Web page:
The NT Government's credit rating has been downgraded.
Credit rating agency Moody's today downgraded the NT's rating from Aa2 to Aa3.
The government blamed the "brutal" Federal Government $500 million annual GST cuts as the main cause of the downgrade.
The new rating will still see the Territory retain a Prime 1 investment grade, with Moody's also changing the Territory's outlook from 'negative' to 'stable'.
Moody's said the reason for downgrading the Territory to an Aa3 position is:
"The rating action reflects the Territory's deteriorating stand-alone credit profile, as captured by its BCA, due to weakening revenue in the wake of slower economic growth and lower Goods and Services Tax (GST) receipts.
"The main cause of the weakening fiscal position is the cumulative effect of the lower GST grants from the Commonwealth Government of Australia (the Commonwealth, Aaa stable) as announced in the fiscal 2018, 2019 and 2020 budgets."
The last credit downgrade for the Territory occurred in 2016.
While Moody's acknowledged the Government's plan to fix the budget and return to surplus in 2027/28, the decision to downgrade is not a surprise considering the challenging economic times following the wind down of INPEX construction and the Federal Government GST cuts.
Treasurer Nicole Manison said to tackle those challenges, the Government commissioned an independent report, chaired by former WA Under-Treasurer John Langoulant, to deliver a clear plan to fix the Territory budget.
The plan (announced in April) will see the a reduction in Government expenditure through measures including freezing pay for politicians and public service executive, and a 10 per cent reduction in executive positions.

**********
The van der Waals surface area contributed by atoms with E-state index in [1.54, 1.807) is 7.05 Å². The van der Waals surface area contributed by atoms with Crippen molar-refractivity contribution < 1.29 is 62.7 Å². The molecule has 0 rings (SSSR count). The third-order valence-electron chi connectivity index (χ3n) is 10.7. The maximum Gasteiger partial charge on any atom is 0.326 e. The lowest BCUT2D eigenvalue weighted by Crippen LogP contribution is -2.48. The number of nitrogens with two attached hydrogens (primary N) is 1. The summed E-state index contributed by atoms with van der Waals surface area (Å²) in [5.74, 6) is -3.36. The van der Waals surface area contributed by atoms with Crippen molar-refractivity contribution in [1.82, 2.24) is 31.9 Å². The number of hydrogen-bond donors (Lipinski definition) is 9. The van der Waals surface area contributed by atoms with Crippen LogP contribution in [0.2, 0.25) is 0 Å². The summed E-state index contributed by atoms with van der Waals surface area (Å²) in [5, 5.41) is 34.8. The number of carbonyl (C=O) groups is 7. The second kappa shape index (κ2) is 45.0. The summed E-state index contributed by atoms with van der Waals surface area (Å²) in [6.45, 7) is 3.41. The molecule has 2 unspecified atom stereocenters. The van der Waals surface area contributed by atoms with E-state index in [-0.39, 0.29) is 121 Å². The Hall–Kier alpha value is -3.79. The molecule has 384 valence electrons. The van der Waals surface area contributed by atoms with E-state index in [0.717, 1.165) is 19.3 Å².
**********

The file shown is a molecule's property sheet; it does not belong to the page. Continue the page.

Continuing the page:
Government will also cut red tape to attract private investment to create local jobs and grow our economy.
Government is also already implementing more immediate saving measures through the root and branch review into departments and programs.
Rental subsidies amounting to $500,000 for Katherine teachers are also under review.
Treasurer Nicole Manison said: "When we came to government we inherited an $876 million deficit from the CLP and a declining economy as INPEX construction wound down.
"Then the Federal Government cut $500 million per annum from our GST.
"Today in their rating determination, Moody's has again highlighted the devastating impact the Federal Government GST cuts have had on the Territory budget.
"Our plan to fix the budget is already underway and will see the budget return to surplus in 2027/28.
The Government also announced Territory politicians and public sector executives have now received formal notification of their immediate three-year pay freeze.
The freeze will save $25 million over three years.
It's one of more than 70 measures being implemented by the Government as part of April's plan to fix the budget and return to surplus in 2027/28.
"While tough decisions like the pay freeze have been made, the plan protects front-line workers like teachers, nurses and police and will include important reforms to maximise private investment and create local jobs," the government said.
Treasurer Nicole Manison said: "We have a plan to fix the budget so we can keep investing in local jobs. We are doing what we said we would do.
"We had to take action after being left with an $876 million deficit by the former CLP Government, inheriting a declining economy post the INPEX construction phase, and having over $500million cut from our GST by the Federal Government."
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